Zoe Bonnell

Zoe Bonnell (International Development 2018) is a Research Analyst working for Itad, an International Development consultancy firm specialising in monitoring and evaluation services.

Alumna Zoe Bonnell seated on the grass, with legs crossed, smiling at the camera, with sea and sky background

Zoe's story

Zoe graduated in 2021 with a First in International Development. Before coming to Sussex, Zoe took some time to travel and gain on- the-ground development experience, living and working in Ghana as a trainee business consultant. This laid the foundation for her interest in African development. While studying at Sussex, Zoe worked as an Alumni Relations Connector and values the professional skills this gave her for transition into her current role at Itad.

You worked as a trainee business consultant in Ghana before coming to Sussex. How did your experience prepare you for your time at Sussex and your current role?

It taught me to take myself out of my comfort zone, which helped in making the transition to university. The experience also contributed to my current role through equipping me with skills such as intercultural communication, which helps me to work efficiently and respectfully with the wide range of clients and stakeholders in my day to day work.  

What are some of your favourite memories of your time in Ghana?

Spending time with my host family, eating lots of plantain and beans (red red) and spending lots of time dancing! It was also an invaluable professional experience and sparked my interest in African development, which I took through to my studies.

What attracted you to studying International Development at Sussex?

I was initially drawn to Sussex due to its #1 position for Development Studies. When I explored the intricacies of the course outline, I was also extremely interested in the breadth of thematic areas the degree offered. The opportunity to take an elective was an option I hadn’t seen at any other universities, or considered, and in my first year I had the chance to study Arabic, which I am sure I wouldn’t have done otherwise. Brighton was also an extremely attractive feature as I love to live by the sea!

Your current role at Itad requires working on a number of projects with many different clients; from governments and public sector bodies to private companies. Is there a particular project you have enjoyed working on and why?

I currently work within the Human Development practice at Itad, with most of my projects falling under our Health theme. My favourite project is the Women’s’ Integrated Sexual Health (WISH) program, funded by the FCDO. The project has pushed me in my technical evaluation skills, and involved speaking to and hearing from local stakeholders to understand varying needs and contexts within the sexual and reproductive health rights (SRHR) field.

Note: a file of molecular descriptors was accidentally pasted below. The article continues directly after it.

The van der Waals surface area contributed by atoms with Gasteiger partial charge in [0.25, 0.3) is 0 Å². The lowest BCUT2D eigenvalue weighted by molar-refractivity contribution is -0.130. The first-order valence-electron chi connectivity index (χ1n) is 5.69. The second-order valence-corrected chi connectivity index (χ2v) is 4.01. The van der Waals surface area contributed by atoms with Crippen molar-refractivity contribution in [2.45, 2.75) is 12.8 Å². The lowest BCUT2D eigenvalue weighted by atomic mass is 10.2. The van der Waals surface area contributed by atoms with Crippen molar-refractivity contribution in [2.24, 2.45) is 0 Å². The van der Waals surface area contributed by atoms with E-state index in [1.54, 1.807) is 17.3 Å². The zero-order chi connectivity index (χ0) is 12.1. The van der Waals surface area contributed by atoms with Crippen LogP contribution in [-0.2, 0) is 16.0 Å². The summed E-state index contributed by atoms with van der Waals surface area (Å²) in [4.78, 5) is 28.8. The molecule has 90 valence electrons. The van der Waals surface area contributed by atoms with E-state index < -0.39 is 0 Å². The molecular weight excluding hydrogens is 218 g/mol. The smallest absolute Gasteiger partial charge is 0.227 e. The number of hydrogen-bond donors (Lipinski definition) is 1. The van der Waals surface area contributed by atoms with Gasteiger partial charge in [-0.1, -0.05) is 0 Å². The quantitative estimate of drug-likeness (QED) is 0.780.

I also got the opportunity to work with one of the projects’ partners, Humanity and Inclusion, to help them organise and run a 2-day online event, focused on disability inclusion in SRHR. My main highlight from the event was hearing from grassroots organisations for persons with disabilities (OPDs) about what they believe needs to be done for the future of inclusive SRHR.

Did you meet any challenges when starting your role, and if so how did you overcome them?

I have just finished my first six months in my current role and I have encountered lots of challenges! They include time management, admin failures (sending out meeting invites to the wrong people!), excel difficulties and lots more.
I am in regular contact with my line manager for tips and tricks; always make sure I have asked for clarification on any task I am given; and I also request feedback so that I can continue to learn how to improve. A key thing I’ve learnt is that you will always encounter challenges at any stage of your career and that people are always willing to help.

A key thing I’ve learnt is that you will always encounter challenges at any stage of your career and that people are always willing to help."


How do you see Itad and the international development consulting field evolving in the future?

I hope to see the development field in general, including consultancy, moving towards truly decolonising the sector. Itad is contributing to this change by ensuring that we use local consultants to work with whenever possible, utilising their skills and contextual knowledge.

What are your five top tips for students trying to get involved in your line of work?

  1. Volunteer in your own community
  2. Attend conferences
  3. Join Facebook groups (ie London International Development Network)
  4. Follow organisations you are interested in on Linkedin
  5. Read lots of blogs

What advice would you give to yourself if you were starting at Sussex again?

  • Read more!
  • Join more societies
  • Seek out help/ services sooner.

In my first year I was nervous and never spoke to lecturers or asked their opinion on my ideas for assignments. By my third year I was in frequent contact with my lecturers, attended office hours and send them draft outlines of essays for feedback. This made my grades go up by an exponential amount.


Zoe kindly appeared as a guest speaker at our Careers in Development, Charities and Not-for-profit event, which was part of the Make it Happen...Careers with Sussex Alumni 2022 series.
She is among thousands of inspiring alumni on Sussex Connect. Join now to seek mentoring and industry advice and get a head start on your career. 

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